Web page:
It’s a strange analogy to make, but the wines of Alsace are very much like the dogs, Alsatians (which were named after the German-French border area of Alsace itself).
They are strong, lean, steely in character but beneath the austerity there is a soft, aromatic temperament, with a little spice to jazz things up!
Alsace is in the north-east of France and is very, very French! I say this because many people believe that Alsatian wines are German? They might be made from the same grapes as German wines but they are still very French in style (the official language of the region is German though!).
It’s quite cold in Alsace but very sunny and the Vosges Mountains spanning the left-hand side of the region protect the vineyards from the wind and the rain. Perfect grape growing and wine-making conditions!
Stunning villages with cobbles and beams dot the wine route and the people of Alsace are very welcoming as the producers are mainly small, individual growers who care greatly about their region and their wine.
They produce very high quality wines in small quantities, in beautiful, fluted bottles. The best vineyards (Grand Crus) are located in the Haut Rhin in the South, near the town of Colmar. The Bas Rhin in the north of the region also has some superb, yet lesser known producers.
There are two main styles of wine in Alsace.
Firstly there are the fruity, clean, aromatic and spicy wines. Then you have the sweet, full-bodied and luscious late harvest wines. These are otherwise known as ‘vendage tardive’. Even sweeter are the Selection de Grains Noble, which are wines made from noble rot infected grapes (see Wine Dictionary for further explanation).
It seems very easy to understand the wines of Alsace, divided only into Alsace AC and the best fifty vineyards being Alsace Grand Cru AC. That’s all there is to it, but this has its pitfalls as you will have to explore these wines to discover your favourite vineyards and producers. Not such a hard task though as they are delicious!
Your saving grace is that the grape variety is clearly specified on the label (totally New World way and not French at all?!). This will help enormously to find the style that you prefer.
The wines of Alsace are not blended. They are single varietal wines. The best (Grand Crus), being made from the ‘noble varieties’. This means the king grapes of the region-Riesling, Muscat, Gewürztraminer and Pinot Gris.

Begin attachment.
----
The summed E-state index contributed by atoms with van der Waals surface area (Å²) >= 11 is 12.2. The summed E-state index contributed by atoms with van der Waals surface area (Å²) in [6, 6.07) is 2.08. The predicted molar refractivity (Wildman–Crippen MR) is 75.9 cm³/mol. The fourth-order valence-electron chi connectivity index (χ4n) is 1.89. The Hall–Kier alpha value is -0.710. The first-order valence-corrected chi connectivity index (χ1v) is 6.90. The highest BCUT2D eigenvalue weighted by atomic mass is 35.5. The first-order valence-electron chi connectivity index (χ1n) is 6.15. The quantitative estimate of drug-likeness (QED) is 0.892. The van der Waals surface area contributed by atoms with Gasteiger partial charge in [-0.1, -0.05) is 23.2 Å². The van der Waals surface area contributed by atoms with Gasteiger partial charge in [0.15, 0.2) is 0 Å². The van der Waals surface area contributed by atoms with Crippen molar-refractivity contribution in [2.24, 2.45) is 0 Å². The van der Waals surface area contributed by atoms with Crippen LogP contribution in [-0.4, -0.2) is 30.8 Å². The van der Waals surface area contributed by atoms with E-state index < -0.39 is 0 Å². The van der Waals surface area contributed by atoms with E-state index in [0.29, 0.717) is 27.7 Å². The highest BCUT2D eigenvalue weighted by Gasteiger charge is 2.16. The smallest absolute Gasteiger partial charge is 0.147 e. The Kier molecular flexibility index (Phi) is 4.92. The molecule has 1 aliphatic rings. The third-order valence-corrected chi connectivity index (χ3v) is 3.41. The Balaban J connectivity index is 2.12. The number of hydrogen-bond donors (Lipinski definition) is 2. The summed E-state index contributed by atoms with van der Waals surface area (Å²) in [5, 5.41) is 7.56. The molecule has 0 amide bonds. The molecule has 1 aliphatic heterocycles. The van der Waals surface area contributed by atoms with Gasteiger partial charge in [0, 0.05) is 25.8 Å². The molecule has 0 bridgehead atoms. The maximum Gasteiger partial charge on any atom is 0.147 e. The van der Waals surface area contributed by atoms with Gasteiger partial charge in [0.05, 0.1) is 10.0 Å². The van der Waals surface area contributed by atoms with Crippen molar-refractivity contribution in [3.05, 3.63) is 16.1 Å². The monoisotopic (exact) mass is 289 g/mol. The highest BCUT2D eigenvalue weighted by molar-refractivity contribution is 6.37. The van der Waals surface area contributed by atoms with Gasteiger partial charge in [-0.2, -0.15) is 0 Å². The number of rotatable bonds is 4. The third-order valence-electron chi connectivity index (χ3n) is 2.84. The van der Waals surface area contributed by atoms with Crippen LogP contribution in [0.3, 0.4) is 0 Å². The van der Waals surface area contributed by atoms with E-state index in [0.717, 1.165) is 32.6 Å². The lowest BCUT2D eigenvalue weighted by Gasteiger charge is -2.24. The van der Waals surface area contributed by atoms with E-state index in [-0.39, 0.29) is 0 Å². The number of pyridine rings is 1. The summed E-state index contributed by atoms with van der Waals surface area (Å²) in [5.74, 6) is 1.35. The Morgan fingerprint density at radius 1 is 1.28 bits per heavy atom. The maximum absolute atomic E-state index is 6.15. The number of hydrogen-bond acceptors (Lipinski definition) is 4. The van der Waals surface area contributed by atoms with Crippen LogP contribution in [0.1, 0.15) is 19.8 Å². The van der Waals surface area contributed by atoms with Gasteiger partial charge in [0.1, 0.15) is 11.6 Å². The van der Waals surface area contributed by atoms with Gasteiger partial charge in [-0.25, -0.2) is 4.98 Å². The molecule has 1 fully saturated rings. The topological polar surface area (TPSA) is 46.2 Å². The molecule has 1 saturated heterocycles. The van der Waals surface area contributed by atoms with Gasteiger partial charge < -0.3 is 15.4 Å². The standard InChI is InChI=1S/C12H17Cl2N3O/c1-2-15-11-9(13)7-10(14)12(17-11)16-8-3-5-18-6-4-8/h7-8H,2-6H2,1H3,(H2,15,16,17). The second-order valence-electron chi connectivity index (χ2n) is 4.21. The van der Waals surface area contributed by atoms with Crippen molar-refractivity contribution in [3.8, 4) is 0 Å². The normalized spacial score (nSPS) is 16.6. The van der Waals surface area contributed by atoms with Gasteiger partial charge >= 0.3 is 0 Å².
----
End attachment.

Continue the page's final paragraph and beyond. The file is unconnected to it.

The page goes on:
Pinot Noir is also grown in Alsace (the only red wine made). Also Sylvaner and Pinot Blanc are becoming of increasing importance.
Riesling is the most important grape; it is infamous of the area producing high acid, pure fruit and steely wines.
Gewürztraminer is also a favourite (‘würze’ is the German word for spicy). This gives full-bodied, high alcohol, spicy and lychee scented wines. Do try if you haven’t before!
Alsace wines, especially Gewürztraminer, are a superb match with spicy foods like curries, or fragrant foods like Thai or Chinese cuisine. So ditch the beers and food and wine match these flavours please! These are normally very difficult foods to match with wine so get your Alsatian wine boots on! This match of spice and aromatic flavours really does work, trust me.
Gewürztraminer is also a perfect match with foie gras.
It’s up to you then to discover what joys these wines have to offer. Due to the many different types of soil in Alsace, there are many different styles of wine and nuance for each varietal which is produced. So have fun and do be brave the next time you go to a restaurant or order that take away!
- Steely, clean whites packed with fruit and aromatic, spicy, lychee-scented whites
- Full-bodied, rich, sweet wines
- Full-bodied, soft, strawberry reds and rosés
- Pinot Gris (whites)
- Pinot Noir (red)
- Marcel Deiss’ Pinot Noir
- Trimbach’s Riesling
- Humbrecht’s Gewürztraminer